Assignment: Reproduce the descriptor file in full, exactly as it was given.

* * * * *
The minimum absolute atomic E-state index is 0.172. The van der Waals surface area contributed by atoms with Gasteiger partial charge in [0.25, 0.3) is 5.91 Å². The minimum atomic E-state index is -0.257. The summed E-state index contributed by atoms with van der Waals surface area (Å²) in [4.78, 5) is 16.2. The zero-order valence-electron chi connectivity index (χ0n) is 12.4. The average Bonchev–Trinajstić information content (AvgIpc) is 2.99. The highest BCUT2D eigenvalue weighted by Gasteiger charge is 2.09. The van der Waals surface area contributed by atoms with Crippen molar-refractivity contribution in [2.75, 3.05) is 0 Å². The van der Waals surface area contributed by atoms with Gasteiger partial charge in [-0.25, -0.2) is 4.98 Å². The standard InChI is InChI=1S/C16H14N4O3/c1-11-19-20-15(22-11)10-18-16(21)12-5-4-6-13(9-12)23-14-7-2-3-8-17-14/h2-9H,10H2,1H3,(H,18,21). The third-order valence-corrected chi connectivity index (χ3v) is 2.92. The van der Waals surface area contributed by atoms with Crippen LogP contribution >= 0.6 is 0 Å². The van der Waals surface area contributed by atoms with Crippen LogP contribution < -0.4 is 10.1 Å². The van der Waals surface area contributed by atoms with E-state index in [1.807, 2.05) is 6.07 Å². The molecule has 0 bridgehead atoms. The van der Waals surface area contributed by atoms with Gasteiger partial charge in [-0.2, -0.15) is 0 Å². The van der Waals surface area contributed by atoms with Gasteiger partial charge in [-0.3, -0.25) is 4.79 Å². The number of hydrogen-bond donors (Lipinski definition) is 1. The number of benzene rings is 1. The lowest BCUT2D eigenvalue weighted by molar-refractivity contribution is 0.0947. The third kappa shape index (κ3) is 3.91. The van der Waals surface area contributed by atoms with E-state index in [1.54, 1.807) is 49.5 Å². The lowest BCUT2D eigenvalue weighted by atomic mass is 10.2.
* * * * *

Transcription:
The minimum absolute atomic E-state index is 0.172. The van der Waals surface area contributed by atoms with Gasteiger partial charge in [0.25, 0.3) is 5.91 Å². The minimum atomic E-state index is -0.257. The summed E-state index contributed by atoms with van der Waals surface area (Å²) in [4.78, 5) is 16.2. The zero-order valence-electron chi connectivity index (χ0n) is 12.4. The average Bonchev–Trinajstić information content (AvgIpc) is 2.99. The highest BCUT2D eigenvalue weighted by Gasteiger charge is 2.09. The van der Waals surface area contributed by atoms with Crippen molar-refractivity contribution in [2.75, 3.05) is 0 Å². The van der Waals surface area contributed by atoms with Gasteiger partial charge in [-0.25, -0.2) is 4.98 Å². The standard InChI is InChI=1S/C16H14N4O3/c1-11-19-20-15(22-11)10-18-16(21)12-5-4-6-13(9-12)23-14-7-2-3-8-17-14/h2-9H,10H2,1H3,(H,18,21). The third-order valence-corrected chi connectivity index (χ3v) is 2.92. The van der Waals surface area contributed by atoms with Crippen LogP contribution >= 0.6 is 0 Å². The van der Waals surface area contributed by atoms with Crippen LogP contribution < -0.4 is 10.1 Å². The van der Waals surface area contributed by atoms with E-state index in [1.807, 2.05) is 6.07 Å². The molecule has 0 bridgehead atoms. The van der Waals surface area contributed by atoms with Gasteiger partial charge in [-0.2, -0.15) is 0 Å². The van der Waals surface area contributed by atoms with Gasteiger partial charge in [-0.3, -0.25) is 4.79 Å². The number of hydrogen-bond donors (Lipinski definition) is 1. The number of benzene rings is 1. The lowest BCUT2D eigenvalue weighted by molar-refractivity contribution is 0.0947. The third kappa shape index (κ3) is 3.91. The van der Waals surface area contributed by atoms with E-state index in [1.54, 1.807) is 49.5 Å². The lowest BCUT2D eigenvalue weighted by atomic mass is 10.2.